The Dachau Concentration Camp was opened in 1933, just weeks after the Nazi rise to power in Germany. Dachau was the first camp to open, and one of the last to be liberated in the final days of the war in Europe. It was the longest-operating camp, and a training center for SS concentration camp guards.
Dachau was among the more than 40,000 Nazi sites of persecution throughout Europe that claimed the lives of millions of innocent men, women, and children, including six million Jews.
On April 29, 1945, infantry divisions of the U.S. Seventh Army liberated Dachau, one week before the end of the war in Europe. The troops had been through months of combat before they arrived at Dachau. What the soldiers witnessed that day was commensurate with or worse than anything they had seen on the battlefield, according to participants.
Earlier that same month, General Dwight Eisenhower, the commanding general of the victorious forces in Europe, visited a much smaller camp that had just been liberated. Confronted by the stark evidence of Nazi atrocities, he, too, was horrified, shocked, and sickened. “The American soldier might not have known what he was fighting for,” General Eisenhower said, “but after seeing the concentration camps, he knew what he was fighting against.”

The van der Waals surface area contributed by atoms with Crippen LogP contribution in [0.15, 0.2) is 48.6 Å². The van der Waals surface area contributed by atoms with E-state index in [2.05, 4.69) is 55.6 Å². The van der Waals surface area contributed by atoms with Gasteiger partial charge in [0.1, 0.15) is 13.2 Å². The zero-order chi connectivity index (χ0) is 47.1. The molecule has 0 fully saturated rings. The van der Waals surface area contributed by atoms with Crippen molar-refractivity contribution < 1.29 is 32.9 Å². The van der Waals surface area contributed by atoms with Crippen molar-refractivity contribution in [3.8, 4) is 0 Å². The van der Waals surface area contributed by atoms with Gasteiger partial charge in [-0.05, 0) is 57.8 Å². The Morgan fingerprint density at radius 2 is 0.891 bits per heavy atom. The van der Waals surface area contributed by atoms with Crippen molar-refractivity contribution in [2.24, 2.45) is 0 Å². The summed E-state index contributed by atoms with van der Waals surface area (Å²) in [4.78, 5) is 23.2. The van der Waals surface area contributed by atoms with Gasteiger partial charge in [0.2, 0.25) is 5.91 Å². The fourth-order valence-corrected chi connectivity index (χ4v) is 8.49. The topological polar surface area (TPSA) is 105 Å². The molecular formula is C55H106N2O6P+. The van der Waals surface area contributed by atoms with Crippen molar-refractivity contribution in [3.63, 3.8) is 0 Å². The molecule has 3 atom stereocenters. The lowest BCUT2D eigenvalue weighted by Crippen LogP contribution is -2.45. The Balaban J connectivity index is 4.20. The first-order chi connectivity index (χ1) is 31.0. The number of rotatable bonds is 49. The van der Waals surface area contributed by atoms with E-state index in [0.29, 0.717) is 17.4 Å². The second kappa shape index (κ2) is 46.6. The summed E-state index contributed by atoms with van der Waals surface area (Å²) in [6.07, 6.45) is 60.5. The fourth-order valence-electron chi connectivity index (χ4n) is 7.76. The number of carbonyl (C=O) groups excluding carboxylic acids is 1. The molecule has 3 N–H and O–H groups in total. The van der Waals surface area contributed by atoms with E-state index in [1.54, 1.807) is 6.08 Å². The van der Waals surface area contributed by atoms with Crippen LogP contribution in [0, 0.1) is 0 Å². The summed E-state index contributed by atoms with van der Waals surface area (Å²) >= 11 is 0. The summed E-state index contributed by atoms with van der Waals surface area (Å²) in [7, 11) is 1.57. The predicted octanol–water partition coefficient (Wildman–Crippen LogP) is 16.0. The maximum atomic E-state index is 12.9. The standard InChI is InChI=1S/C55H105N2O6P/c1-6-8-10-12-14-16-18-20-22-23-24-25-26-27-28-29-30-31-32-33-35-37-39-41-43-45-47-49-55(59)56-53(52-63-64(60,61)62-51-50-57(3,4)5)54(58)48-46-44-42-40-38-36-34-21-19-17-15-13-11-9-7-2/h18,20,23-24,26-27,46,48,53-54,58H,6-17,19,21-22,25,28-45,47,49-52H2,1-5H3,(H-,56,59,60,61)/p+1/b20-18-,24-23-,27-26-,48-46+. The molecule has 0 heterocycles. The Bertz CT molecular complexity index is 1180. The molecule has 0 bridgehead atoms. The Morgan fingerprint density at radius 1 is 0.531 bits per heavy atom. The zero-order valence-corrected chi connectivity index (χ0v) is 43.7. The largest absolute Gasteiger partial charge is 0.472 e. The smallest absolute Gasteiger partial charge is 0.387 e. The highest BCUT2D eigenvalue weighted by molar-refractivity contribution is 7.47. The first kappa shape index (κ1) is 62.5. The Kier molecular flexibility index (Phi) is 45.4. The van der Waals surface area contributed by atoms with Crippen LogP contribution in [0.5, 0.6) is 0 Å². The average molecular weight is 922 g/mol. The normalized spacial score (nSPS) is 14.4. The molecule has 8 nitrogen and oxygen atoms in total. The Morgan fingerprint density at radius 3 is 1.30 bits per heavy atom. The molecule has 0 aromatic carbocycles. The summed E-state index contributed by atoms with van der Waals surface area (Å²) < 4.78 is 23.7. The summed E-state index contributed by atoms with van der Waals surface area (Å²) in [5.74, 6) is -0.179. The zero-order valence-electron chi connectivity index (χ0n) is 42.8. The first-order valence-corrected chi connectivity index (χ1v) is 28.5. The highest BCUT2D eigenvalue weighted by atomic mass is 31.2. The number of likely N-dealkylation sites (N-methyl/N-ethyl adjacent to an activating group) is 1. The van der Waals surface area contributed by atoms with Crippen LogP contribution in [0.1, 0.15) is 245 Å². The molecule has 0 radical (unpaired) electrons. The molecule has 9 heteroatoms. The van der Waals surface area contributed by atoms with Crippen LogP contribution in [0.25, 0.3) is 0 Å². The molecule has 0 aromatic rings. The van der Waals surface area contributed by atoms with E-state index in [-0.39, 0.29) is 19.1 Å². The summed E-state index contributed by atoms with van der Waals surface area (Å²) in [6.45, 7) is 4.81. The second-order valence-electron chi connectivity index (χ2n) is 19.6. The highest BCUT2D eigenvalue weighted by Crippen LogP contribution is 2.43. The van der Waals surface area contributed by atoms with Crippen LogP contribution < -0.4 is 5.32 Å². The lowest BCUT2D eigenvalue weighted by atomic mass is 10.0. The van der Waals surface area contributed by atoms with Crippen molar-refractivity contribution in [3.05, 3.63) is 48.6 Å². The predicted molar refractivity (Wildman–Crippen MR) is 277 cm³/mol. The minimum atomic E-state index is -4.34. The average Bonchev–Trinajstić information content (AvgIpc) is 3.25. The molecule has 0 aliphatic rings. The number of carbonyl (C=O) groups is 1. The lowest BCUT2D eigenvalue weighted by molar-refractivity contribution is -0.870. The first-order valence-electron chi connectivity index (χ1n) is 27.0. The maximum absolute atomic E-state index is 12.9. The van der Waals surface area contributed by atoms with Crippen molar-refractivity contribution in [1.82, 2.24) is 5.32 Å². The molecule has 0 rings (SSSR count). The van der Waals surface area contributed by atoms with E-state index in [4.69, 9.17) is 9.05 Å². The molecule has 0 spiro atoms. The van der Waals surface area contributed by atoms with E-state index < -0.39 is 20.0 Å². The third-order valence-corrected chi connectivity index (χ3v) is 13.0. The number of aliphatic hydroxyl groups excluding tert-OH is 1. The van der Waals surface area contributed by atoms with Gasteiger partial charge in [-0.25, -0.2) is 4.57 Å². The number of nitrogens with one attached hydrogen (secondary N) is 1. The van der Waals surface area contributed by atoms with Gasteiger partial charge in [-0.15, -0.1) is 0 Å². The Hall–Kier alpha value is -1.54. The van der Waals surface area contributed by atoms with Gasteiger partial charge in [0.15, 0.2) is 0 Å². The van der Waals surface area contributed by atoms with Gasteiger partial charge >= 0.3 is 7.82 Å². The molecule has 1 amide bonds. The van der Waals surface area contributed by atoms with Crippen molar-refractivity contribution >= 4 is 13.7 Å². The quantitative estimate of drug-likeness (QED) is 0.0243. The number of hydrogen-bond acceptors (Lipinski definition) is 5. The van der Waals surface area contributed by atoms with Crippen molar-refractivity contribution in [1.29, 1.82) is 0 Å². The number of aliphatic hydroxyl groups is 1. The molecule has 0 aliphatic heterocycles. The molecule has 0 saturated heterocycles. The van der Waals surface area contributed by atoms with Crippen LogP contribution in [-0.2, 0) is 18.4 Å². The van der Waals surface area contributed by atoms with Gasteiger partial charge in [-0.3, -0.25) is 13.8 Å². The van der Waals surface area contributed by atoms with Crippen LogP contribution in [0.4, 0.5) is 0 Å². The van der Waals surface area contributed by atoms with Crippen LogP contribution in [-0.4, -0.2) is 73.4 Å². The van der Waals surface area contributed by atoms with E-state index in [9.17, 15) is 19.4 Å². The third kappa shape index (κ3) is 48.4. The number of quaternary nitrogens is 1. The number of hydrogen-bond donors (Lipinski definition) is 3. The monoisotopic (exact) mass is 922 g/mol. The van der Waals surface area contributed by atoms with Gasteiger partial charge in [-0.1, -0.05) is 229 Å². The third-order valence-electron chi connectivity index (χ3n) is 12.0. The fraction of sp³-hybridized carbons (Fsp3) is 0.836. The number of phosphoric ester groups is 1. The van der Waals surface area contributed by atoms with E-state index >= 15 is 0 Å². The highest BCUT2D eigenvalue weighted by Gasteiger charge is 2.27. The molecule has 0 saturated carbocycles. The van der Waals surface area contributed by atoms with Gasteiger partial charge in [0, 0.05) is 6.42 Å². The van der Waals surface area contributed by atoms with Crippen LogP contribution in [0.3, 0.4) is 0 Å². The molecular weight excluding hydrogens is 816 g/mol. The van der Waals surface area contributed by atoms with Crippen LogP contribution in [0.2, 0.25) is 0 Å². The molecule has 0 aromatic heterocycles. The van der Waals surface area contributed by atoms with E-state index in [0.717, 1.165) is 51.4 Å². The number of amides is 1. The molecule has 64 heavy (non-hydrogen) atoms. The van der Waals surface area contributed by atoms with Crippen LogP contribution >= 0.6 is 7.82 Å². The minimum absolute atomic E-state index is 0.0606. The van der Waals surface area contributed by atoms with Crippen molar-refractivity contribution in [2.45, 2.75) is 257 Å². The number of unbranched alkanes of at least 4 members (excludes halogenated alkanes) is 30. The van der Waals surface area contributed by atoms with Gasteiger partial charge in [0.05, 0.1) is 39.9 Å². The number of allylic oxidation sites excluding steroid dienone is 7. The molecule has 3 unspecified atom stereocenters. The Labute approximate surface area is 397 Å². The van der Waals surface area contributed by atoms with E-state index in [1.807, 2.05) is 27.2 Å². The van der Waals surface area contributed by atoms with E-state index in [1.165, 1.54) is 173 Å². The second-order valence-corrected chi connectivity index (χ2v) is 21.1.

Seventy-five years later, we continue working to ensure the horrors of those times are not forgotten. Today’s Germany is a strong partner in these efforts. It has faced its history and forthrightly assumed responsibility for bearing witness. The Dachau Memorial Site near Munich is an important example of that commitment.
The resurgence of anti-Semitism around the world is a reality that we cannot — and must not — ignore. As President Trump stated in his 2020 Proclamation of the Days of Remembrance of Victims of the Holocaust, “We must never forget the abhorrent anti-Semitism, racial hatred, and discrimination stoked by the Nazi regime and its accomplices that sent countless people to ghettos, concentration camps, killing fields, and death camps…”
This requires our governments and citizens to speak up and confront vile hatred and to combat all forms of intolerance, discrimination, and prejudice. We owe that to the victims and survivors of the Holocaust, and to all victims of Nazi persecution. It is in that spirit that we remember what happened as we commemorate today the 75th anniversary of the liberation of Dachau.